Later, when George escorts his sweetheart, Emily, to the drugstore for an ice cream soda, the Stage Manager takes on the persona of Mr. Morgan, proprietor and counterman. Precisely and warmly, he crafts the fountain treats for the youngsters, and when it turns out that George has forgotten his pocket money at home, he refuses to accept the boy's gold watch as collateral for the debt: "I'll trust you ten years, George—not a day over."
You sense affection in the older man and, equally, respect in the younger; the mutuality is warming. And as is so often the case, the warmth arises not only from the material but from the actors themselves—a real coup of casting, in fact.
The old man has acted for Leo McCarey, who directed the Marx Brothers, and Michael Curtiz, who made Casablanca, and he appeared many times on live television during that medium's golden age. The kid has worked with the Coen Brothers and Martin Scorsese and Sam Mendes and lent his voice to a big- budget Pixar movie and the video game version of it.
The old man is world famous: you can't go to the supermarket, the video store, or the Indianapolis Motor Speedway without encountering his image or his legacy. You think of Henry Fonda, Humphrey Bogart, and James Stewart as his equals. The kid is making a big name for himself, but he keeps getting compared to other actors, often as a way of dismissing him or counting him short: Marlon Brando, most often, and James Dean.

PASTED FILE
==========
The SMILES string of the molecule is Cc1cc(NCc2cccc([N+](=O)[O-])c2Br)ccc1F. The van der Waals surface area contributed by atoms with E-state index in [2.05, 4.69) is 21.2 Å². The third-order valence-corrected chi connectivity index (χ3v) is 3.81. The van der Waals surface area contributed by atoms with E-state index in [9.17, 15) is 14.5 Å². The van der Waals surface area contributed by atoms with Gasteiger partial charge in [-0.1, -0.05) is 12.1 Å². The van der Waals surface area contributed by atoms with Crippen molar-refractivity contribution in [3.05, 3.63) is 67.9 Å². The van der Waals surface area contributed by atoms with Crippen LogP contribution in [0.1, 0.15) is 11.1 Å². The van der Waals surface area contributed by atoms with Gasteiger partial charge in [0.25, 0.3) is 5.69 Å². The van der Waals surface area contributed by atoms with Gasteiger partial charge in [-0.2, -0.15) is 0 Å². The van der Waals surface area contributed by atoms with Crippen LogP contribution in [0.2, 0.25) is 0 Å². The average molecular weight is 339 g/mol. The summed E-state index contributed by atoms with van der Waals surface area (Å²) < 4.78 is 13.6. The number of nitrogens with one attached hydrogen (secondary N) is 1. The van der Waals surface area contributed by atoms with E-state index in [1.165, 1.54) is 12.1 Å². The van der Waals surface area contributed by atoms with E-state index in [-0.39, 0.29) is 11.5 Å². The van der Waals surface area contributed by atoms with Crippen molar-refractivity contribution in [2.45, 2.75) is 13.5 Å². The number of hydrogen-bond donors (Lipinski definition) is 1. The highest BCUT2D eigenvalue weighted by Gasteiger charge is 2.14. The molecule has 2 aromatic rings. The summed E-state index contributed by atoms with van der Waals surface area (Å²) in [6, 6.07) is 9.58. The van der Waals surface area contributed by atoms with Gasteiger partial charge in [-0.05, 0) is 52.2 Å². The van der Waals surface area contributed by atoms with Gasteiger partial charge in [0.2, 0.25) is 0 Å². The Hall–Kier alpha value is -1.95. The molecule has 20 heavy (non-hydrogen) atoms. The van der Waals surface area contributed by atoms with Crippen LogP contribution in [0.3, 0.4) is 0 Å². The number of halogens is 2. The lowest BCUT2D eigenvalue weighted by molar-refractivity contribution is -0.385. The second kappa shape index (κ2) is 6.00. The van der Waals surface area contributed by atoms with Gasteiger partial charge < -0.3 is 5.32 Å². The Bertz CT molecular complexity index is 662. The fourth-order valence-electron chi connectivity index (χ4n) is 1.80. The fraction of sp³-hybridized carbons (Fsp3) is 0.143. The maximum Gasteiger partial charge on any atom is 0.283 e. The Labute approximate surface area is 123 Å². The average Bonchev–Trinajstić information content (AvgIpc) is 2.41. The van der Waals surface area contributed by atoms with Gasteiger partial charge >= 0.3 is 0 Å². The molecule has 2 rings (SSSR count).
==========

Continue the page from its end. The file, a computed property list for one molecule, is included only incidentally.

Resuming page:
One has just turned thirty, has been married for six years, and has three children, the oldest not quite five. The other is seventy- eight, with his forty- fifth anniversary coming up and five grown daughters and a pair of grandkids with whom to celebrate it.
Physically, they share some traits: wavy hair, icy blue eyes, a classical handsomeness that looks patrician on the old fellow and preppy on the kid, and a springy grace that makes the young man seem coltish and the old man seem spry.
But their personalities are pretty distinct. The old guy is serious, a World War II vet who attended Kenyon College and the Yale School of Drama on the GI Bill and dreamed of becoming a teacher and takes an active part in politics; he's raised hundreds of millions of dollars for charity and served as president of the Actors Studio. The young guy is famous for his beer drinking and his practical jokes and his goofball sense of humor and his love of fast cars and motorcycles and his roles as antiauthoritarian rebels; he's already created a couple of parts on Broadway that have maintained a place in the national repertoire and made a few indelible TV dramas.
The older man you know: Paul Newman, playing the Stage Manager in the Westport County Playhouse production of Our Town as filmed at the Booth Theater on Broadway in early 2003.
And the younger man, well, you know him too: Paul Newman, playing George Gibbs in the same play, adapted as a musical for NBC television's Producers' Showcase in September 1955.
Between those two performances sits an entire career and, indeed, an entire life—not only of one man but of the culture in which he thrived.
The blind, impetuous vigor of youth; the wry, still acceptance of maturity; the progress of an artist in his craft; the maturation of a soul, a mind, a body; the life of a man and the half- century of history he lived and echoed and symbolized and even shaped: Paul Newman's story is all of it.